By raising the cost of ignoring misconduct for an organization, litigation makes sexual harassment and abuse a “business” and “bottom-line” issue.

On AAPC’s Challenges

RH: What are the main challenges for AAPC’s work so far?

PC: Fighting against big international organizations, like the UN, which represent the highest aspirations for a common good of all humanity, is by nature controversial. It is hard to get lawyers to support AAPC because those who know how to do this wouldn’t want to ruin their careers, and commercial lawyers don’t want the bad optics. In a world where the very idea of human rights is under challenge, donors don’t want to fund an organization challenging the UN or other such bodies.

RH: How do you ease these concerns?

PC: Frankly, these concerns are a misunderstanding on the part of law firms. One of the concepts that needs to be clarified is that the UN is not one giant monolith. The UN is made up of the Secretariat, and specialized agencies, funds, and programs. These would include UN Women, UNICEF, UNDP, UNESCO, UNFPA, etc. These are all independent legal entities to a large extent and have nothing to do with each other operationally, though they are part of the UN global family.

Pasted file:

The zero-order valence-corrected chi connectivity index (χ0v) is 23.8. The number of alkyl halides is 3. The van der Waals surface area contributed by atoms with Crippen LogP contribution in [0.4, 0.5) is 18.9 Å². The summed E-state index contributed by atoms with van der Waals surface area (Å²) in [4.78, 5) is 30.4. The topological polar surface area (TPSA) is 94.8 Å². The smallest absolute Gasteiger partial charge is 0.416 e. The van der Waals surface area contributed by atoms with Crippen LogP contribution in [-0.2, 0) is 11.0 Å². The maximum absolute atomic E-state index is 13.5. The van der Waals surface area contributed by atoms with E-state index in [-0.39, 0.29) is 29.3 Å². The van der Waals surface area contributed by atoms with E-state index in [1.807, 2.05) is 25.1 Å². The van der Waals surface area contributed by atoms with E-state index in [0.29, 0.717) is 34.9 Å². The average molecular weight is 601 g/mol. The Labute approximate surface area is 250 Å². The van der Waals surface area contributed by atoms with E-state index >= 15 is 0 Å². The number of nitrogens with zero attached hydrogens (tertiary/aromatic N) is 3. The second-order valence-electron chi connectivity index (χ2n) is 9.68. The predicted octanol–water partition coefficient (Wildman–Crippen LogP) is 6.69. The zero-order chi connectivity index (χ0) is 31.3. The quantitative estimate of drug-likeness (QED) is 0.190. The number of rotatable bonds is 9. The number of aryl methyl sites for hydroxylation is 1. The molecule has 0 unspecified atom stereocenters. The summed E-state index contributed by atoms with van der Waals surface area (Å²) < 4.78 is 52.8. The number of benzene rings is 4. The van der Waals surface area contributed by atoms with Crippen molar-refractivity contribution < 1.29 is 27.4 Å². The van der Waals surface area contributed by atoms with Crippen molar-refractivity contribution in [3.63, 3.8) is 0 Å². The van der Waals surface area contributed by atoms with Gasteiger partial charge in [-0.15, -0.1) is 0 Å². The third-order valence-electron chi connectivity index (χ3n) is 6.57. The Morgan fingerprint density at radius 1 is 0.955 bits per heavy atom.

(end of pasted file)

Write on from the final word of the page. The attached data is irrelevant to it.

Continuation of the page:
If a law firm has one UN entity as client, it isn’t precluded from taking individual clients against another UN entity. So let’s say, if a law firm has UN Women as a client, it is not conflicted out of taking a staff case against UNICEF. However, in most instances, law firms value having UN bodies as clients and want to grow this client base in the future, and hence, don’t wish to jeopardize a possible future relationship by being part of an adverse litigation against any UN body.

Another thing to bear in mind is that these lawyers would essentially be part of a whistleblower protection system, and of the victim/survivor support system. It takes great courage and fortitude to decide to bring forward cases against big, powerful employers and these litigants deserve the moral and legal support of lawyers.

From my experience, survivors are not interested in suing their organizations. No survivor wants to fight against the organization they love and work for. The reason they took that job in the first place was because they have great respect, dedication, and passion for the mandate of the organization. These cases are usually the result of a survivor’s disappointment at being let down and deserted, and of course the total lack of justice.